Frankfurt Quasar Monitoring


TON S180
Object data

  Cross-Identifications  EUVE J0057-22.3, 2EUVE J0057-22.3, PHL 912
  IRAS F00548-2238, 1WGA J0057-2222, RBS 139
  RX J0057.2-2223, KUV 00549-2239, 0054-226
  LEDA 87796, HE 0054-2239, QSO B0054-2239

  Equat. coordinates   RA  00 57 20.2     DE  -22 22 56     (J2000)
  Constellation   Cetus
  Type (1)   QSO
  Redshift
  z=0.062
  Distance (2) (3)   247 Mpc
  Total mag range (mv) (4) (5)   14.35 - 14.8
  Catalog Magnitude (1)   14.41
  Absolute Magnitude (1)   -23.3 MB
  Light Travel-Time (2)   0.784 × 109 yrs
(1) Véron-Cetty & Véron 2006, A&A 455, 776
(2) NASA/IPAC Extragalactic Database
(3) Co-Moving Radial Distance
(4) Frankfurt Quasar Monitoring
(5) Literature


Finding chart

0054-226_chart_fqm.jpg

Comparison stars

star  B V R
1 13.30 12.74 12.42
2 14.35 13.80 13.47
3 14.79 14.14 13.75
4 15.31 14.62 14.21
5 16.44 15.29 14.68
comparison stars from Hamuy et al. 1989, AJ, 97, 720

Light curve

0054-226_lc2301_fqm.jpg

Notes

Quasar TON S180 is located in southern Cetus, 2.8° SE of NGC 247 and 3.6° NE of NGC 253, the "Sculptor Galaxy". The designation TON S180 refers to mexican Tonantzintla Blue Stellar Object Survey (TON), where this quasar was discovered in 1958. As a blue stellar object, it was also cataloged by the Palomar-Haro-Luyten Survey (PHL) four years later. TON S180 has also been known as a strong ultraviolet emitter since its detection by both the Kiso Schmidt Camera Survey (KUV) in 1980 and the Extreme Ultraviolet Explorer (EUVE) in 1995. Spectroscopic investigations revealed a narrow-line Seyfert-1 spectrum (NLS1). In addition, a redshift of z=0.062 was determined, which corresponds to a distance of nearly 800 million light-years. Besides the optical and the ultraviolet, TON S180 has also been detected as an X-ray source since the early 1990s. In 1991, TON S180 was first classified as a quasar. The host galaxy of quasar TON S180 was identified with a type SABa spiral galaxy (LEDA), which shows a photographic diameter of 0.35´× 0.29´. A hint of the quasar host can be seen in the finding chart above: The host galaxy appears as a star-like object, enveloped by a diffuse circular halo.

Quasar TON S180 is a weakly variable object with a total optical range of only about half a magnitude.
The observations by the Frankfurt Quasar Monitoring programme have detected an overall increase of the total optical variability by 0.2 magnitudes, compared to the literature.
Due to its low declination of -22°, this object is a challenge for mid-northern observers, especially under suburban sky conditions. Visual observers need at least a telescope of 8- to 10-inch of aperture to detect TON:S180 as a faint stellar object. The quasar remains stellar even with large apertures.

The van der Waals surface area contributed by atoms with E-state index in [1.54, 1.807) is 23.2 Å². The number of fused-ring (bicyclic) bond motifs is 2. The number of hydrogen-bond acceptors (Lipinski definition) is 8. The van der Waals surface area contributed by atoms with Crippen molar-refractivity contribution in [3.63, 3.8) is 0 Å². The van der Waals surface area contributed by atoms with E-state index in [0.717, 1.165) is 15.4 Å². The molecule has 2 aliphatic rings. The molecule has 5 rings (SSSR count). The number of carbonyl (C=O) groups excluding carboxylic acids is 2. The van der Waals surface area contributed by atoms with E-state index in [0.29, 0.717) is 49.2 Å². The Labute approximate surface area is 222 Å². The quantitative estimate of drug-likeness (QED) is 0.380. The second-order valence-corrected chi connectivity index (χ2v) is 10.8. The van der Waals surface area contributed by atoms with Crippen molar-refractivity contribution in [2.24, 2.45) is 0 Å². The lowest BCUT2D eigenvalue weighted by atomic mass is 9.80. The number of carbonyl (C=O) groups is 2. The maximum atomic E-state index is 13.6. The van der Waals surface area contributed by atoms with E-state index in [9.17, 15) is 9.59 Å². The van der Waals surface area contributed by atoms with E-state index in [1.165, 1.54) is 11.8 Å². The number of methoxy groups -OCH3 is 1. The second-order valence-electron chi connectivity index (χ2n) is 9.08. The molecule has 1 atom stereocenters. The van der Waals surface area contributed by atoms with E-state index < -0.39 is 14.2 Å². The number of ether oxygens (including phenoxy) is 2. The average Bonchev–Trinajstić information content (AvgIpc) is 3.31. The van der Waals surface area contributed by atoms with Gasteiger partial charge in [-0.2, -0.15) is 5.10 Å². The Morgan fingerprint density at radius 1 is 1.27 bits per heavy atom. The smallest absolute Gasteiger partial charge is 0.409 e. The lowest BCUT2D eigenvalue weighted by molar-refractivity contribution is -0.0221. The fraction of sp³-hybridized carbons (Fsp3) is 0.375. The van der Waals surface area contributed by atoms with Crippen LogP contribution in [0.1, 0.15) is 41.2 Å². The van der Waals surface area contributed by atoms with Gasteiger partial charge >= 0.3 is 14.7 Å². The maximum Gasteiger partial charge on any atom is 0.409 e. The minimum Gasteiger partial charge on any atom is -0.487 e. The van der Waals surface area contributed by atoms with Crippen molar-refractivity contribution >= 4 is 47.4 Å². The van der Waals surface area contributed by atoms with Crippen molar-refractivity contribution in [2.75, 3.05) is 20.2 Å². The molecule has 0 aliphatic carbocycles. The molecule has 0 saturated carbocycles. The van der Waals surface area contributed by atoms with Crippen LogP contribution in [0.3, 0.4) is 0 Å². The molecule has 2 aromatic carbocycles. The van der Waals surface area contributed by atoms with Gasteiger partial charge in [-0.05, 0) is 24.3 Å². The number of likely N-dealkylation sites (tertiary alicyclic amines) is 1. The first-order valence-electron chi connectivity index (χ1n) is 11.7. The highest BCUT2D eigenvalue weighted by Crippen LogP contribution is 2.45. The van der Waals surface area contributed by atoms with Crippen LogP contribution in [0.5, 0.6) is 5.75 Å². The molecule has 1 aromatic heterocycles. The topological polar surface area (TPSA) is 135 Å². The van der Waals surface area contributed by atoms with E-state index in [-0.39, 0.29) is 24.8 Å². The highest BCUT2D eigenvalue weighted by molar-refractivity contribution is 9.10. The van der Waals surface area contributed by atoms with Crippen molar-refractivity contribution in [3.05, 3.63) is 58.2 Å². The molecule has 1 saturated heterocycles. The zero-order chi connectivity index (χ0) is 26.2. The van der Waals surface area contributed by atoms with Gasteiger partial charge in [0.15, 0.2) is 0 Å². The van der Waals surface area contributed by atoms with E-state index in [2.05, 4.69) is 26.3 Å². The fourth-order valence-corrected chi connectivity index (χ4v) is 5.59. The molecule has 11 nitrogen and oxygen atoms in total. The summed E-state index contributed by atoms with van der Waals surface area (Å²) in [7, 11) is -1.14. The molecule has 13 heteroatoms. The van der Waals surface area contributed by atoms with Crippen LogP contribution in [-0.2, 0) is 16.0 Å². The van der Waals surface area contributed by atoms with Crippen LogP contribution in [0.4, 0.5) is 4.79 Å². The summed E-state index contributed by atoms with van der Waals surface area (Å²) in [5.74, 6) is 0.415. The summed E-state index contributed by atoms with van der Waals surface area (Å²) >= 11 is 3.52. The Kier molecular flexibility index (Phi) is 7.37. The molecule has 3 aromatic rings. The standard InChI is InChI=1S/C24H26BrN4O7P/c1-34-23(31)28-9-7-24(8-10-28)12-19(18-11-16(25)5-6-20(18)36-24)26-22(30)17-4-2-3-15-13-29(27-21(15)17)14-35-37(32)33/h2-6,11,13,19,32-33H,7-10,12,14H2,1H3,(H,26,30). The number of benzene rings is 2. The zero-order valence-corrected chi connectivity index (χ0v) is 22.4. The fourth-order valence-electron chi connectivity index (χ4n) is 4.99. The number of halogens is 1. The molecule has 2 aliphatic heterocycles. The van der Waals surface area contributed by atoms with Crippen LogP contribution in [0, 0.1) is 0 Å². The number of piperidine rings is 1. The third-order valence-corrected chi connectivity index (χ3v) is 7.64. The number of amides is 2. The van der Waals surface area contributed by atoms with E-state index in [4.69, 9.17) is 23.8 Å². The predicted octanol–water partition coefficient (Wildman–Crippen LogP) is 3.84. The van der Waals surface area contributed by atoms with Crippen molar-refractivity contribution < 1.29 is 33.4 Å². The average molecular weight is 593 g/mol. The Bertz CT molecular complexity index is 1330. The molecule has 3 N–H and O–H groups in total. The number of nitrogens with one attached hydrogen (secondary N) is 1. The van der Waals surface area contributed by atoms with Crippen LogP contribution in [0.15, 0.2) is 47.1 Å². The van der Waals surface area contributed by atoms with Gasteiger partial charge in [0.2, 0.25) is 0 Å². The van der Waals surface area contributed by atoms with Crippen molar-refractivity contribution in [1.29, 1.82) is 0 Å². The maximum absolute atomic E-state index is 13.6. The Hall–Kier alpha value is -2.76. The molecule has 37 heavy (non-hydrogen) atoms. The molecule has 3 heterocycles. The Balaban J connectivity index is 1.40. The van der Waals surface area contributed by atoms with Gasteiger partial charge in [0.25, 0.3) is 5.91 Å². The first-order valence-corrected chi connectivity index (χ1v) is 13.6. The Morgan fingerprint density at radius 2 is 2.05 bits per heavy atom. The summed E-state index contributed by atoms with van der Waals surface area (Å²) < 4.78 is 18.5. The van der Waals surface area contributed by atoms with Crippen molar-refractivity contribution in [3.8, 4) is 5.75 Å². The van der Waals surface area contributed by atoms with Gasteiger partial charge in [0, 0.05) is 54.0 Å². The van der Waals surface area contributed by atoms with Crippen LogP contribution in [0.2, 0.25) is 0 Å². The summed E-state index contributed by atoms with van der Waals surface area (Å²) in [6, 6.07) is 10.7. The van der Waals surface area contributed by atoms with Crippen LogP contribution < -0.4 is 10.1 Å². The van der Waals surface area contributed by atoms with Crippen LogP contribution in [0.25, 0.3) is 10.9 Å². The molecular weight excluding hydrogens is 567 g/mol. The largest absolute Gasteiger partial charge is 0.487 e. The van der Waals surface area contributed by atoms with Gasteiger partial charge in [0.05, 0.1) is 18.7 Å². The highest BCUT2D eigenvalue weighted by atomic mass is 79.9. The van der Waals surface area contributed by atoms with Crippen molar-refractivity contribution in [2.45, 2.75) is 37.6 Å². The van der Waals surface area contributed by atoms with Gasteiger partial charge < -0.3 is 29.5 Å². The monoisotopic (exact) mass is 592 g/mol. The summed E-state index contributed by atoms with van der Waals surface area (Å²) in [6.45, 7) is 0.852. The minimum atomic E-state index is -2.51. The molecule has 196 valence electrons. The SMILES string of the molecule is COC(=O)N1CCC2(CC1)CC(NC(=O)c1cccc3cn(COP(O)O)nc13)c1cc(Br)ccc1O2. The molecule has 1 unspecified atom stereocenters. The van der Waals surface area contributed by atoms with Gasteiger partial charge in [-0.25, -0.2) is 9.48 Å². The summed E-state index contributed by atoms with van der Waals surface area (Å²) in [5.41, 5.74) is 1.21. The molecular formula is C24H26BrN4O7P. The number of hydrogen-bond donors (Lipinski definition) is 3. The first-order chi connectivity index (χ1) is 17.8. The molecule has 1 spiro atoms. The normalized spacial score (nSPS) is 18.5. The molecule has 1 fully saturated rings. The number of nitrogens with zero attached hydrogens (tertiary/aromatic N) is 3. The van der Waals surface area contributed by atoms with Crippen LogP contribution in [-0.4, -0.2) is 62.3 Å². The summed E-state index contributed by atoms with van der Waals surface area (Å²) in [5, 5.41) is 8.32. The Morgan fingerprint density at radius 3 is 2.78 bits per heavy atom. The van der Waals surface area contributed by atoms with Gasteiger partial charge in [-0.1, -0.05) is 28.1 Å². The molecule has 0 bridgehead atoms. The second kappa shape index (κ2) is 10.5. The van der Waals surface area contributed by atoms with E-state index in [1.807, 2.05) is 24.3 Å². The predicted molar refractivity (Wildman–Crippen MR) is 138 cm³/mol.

____________

Visual observers with large aperture telescopes may also like to take a close look at the 12.16-mag field star, only 7´ to the north of the quasar position (see the finding chart above). High powers reveal this star as a faint and tight double with the designation WDS 00572-2216 (=BRT 1371). The double consists of an 11.8-mag primary and a 12.5-mag secondary, separated by a challenging 4.2 arcseconds !
A tough nut, especially for mid-northern observers under less than excellent seeing conditions. 

The position of quasar TON S180 is located in southern Cetus, about 5.4° SE of bright star Beta Ceti.
TON S180 is located in the cosmological background of the north-eastern outskirts of the nearby Sculptor Galaxy Group, represented by its two famous members NGC 253 and NGC 247, some 3.6° SW and 2.8° NW of the QSO, respectively. Besides the galaxies of the Sculptor Galaxy Group two other galactic deep sky showpieces shall not be missed: Globular cluster NGC 288, some 4.3° SSW, and planetary nebula NGC 246, about 6.2° north of Beta Ceti.
Those observers who like to track down some more very old quasi-stellar photons may turn to quasar
I Zw 1
, a bright 14-mag object of equal cosmological distance as TON S180, but 35° north of TON S180 in Pisces.


Literature
Bowen, D.V., Osmer, S.J., Blades, J.C., et al. 1994, AJ, 107, 461; Hubble Space Telescope Faint Object
     Spectrograph QSO Absorption Snapshot Survey (ABSNA).
Chavira, E., 1958, BOTT 2, 15; Estrellas azules en el casquete galacitico sur (SGP).
Comastri, A., Fiore, F., et al. 1998, A&A, 333, 31; BeppoSAX Observations of Narrow-line Seyfert 1
     Galaxies. I. Ton S 180.
Hamuy, M., Maza, J. 1989, AJ, 97, 720; UBVRI photoelectric Photometry in the Fields of Fifteen Active
     Galaxies.
Hewitt, A., Burbidge, G. 1991, ApJS, 75, 297; An optical Catalog of Extragalactic Emission-line Objects
     similar to Quasi-stellar Objects.
Karge, S.; Helle Quasare für 8- bis 10-Zoll Teleskope. Ein Beobachtungsführer zur visuellen Beobachtung
     von Quasaren und BL Lacertae Objekten; Frankfurt 2005.

Véron-Cetty, M.-P. 1984, A&AS, 58, 665; Study of a complete Sample of Galaxies. I - UBV Aperture
     Photometry.
Véron-Cetty, M.-P., Véron, P. 1986, A&AS, 65, 241; Miscellaneous observations of active galactic nuclei.
Véron-Cetty, M.-P., Véron, P. 2001, A&A 374, 92; A Catalogue of Quasars and Active Nuclei: 10th edition.
Véron-Cetty, M.-P., Véron, P. 2003, A&A 412, 399; A Catalogue of Quasars and Active Nuclei: 11th edition.
Véron-Cetty, M.-P., Véron, P. 2006, A&A 455, 776; A Catalogue of Quasars and Active Nuclei: 12th edition.
Véron-Cetty, M.-P., Véron, P. 2010, A&A 518, 10; A Catalogue of Quasars and Active Nuclei: 13th edition.
Winkler, H., Glass, I.S., et al. 1992, MNRAS, 257, 659; Variability Studies of Seyfert galaxies. I -
     Broad-band optical Photometry.
Wisotzki, L., Dreizler, S., et al. 1995, A&A, 297L, 55; Detection of QSO Ton S180 by the EUVE satellite.
Zwicky F., et al. 1960-1968; Catalogue of Galaxies and of Clusters of Galaxies; Vol. 1-6, California Institute
     of Technology.


© Stefan Karge  /  last obs. 2023-01-09






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